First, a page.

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Milk Bottle LED Lights

Milk Bottle LED Lights

Make milk bottles into good looking LED lights, and use an Arduino to control them. This recycles a number of things, mainly the milk bottles, and uses a very low amount of power: the LEDs apparently dissipate less than 3 watts but are bright enough to see by.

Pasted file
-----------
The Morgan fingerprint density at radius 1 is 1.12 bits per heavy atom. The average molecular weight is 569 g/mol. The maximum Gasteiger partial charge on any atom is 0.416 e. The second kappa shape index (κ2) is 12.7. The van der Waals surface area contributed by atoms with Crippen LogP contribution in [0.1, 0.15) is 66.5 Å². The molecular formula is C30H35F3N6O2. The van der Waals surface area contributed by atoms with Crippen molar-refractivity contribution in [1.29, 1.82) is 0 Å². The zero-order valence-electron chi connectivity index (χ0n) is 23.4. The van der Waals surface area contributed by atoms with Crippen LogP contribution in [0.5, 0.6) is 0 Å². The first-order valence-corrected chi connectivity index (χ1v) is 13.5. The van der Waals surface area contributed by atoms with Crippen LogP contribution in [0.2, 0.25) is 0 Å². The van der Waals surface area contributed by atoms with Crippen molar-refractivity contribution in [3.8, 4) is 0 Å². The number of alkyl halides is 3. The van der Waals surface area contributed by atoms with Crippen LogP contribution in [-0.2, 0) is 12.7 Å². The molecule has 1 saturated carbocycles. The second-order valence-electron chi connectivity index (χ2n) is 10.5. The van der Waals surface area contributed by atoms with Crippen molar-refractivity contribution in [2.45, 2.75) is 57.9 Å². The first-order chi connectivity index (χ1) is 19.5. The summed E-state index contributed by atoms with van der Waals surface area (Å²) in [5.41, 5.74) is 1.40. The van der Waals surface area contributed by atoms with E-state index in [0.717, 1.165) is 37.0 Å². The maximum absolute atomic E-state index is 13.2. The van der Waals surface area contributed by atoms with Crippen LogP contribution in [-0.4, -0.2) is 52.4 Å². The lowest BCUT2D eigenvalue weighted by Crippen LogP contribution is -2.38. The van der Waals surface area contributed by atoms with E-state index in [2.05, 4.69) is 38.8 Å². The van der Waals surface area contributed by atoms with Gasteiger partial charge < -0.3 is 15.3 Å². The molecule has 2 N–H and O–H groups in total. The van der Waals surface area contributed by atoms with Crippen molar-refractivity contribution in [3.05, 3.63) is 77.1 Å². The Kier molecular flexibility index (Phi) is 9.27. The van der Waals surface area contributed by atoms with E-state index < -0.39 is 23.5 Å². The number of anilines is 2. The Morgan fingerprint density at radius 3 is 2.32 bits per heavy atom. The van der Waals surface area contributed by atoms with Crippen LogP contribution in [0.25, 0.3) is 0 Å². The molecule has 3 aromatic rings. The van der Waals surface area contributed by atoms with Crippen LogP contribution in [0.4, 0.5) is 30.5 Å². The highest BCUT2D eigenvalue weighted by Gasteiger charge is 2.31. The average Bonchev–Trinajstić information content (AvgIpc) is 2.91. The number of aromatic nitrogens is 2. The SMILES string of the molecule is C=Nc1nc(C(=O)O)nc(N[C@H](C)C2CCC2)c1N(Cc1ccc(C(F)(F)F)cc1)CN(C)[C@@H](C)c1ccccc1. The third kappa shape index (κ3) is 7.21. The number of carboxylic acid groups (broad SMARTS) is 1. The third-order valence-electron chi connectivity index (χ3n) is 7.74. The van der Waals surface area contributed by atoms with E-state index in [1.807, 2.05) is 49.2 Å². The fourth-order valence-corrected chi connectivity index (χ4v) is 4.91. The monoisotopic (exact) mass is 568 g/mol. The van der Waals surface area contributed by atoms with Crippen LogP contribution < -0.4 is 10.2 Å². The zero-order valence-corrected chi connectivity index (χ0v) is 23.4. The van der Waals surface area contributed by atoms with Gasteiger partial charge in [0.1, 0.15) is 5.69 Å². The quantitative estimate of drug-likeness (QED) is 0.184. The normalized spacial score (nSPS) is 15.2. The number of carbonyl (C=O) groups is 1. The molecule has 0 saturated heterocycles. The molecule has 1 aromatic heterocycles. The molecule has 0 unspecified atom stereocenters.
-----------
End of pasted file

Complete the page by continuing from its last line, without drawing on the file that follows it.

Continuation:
First of all, we’re going to cut some perspex discs to go inside the caps on the milk bottles, then drill holes through which we can mount the LEDs and cable. Now, pop the LEDs through the holes, being careful to observe polarity. We’re basically going to daisy chain them, with each negative leg on one LED connecting to the positive leg on the next. First of all, solder all your pairs of twisted leads together, then clip off the excess. Next, strip lengths of electrical cable then thread them through the cable holes you drilled into each disc. Wrap the cables around the LED leads, with live (brown) going to the long (positive) lead of the LED string. Coil the copper around the leads, solder it in place, and again snip off any excess lead. At this point you have a set of lights mounted in milk bottle caps and designed to run with a particular power supply.You could now connect the lights up with a simple switch box. Use a standard Arduino for prototyping and making sure that could code what you want to.Transistors allow me to use a smaller current to switch on and off a much larger one, without frying the Arduino. Since the lights run from a 12v supply, there needs to be a voltage regulator dropping it to 5v for the arduino. Enter the LM317T, which gives an output voltage depending on the resistors you augment it with. The difference between the input and the output is shed as heat, so sometimes these ICs need a heatsink. Cut and strip 12 cables to solder to the resistors on the base pins of the transistors. These will be the cables that the arduino uses to talk to the transistors. Then do the programming. Then build the switch box.


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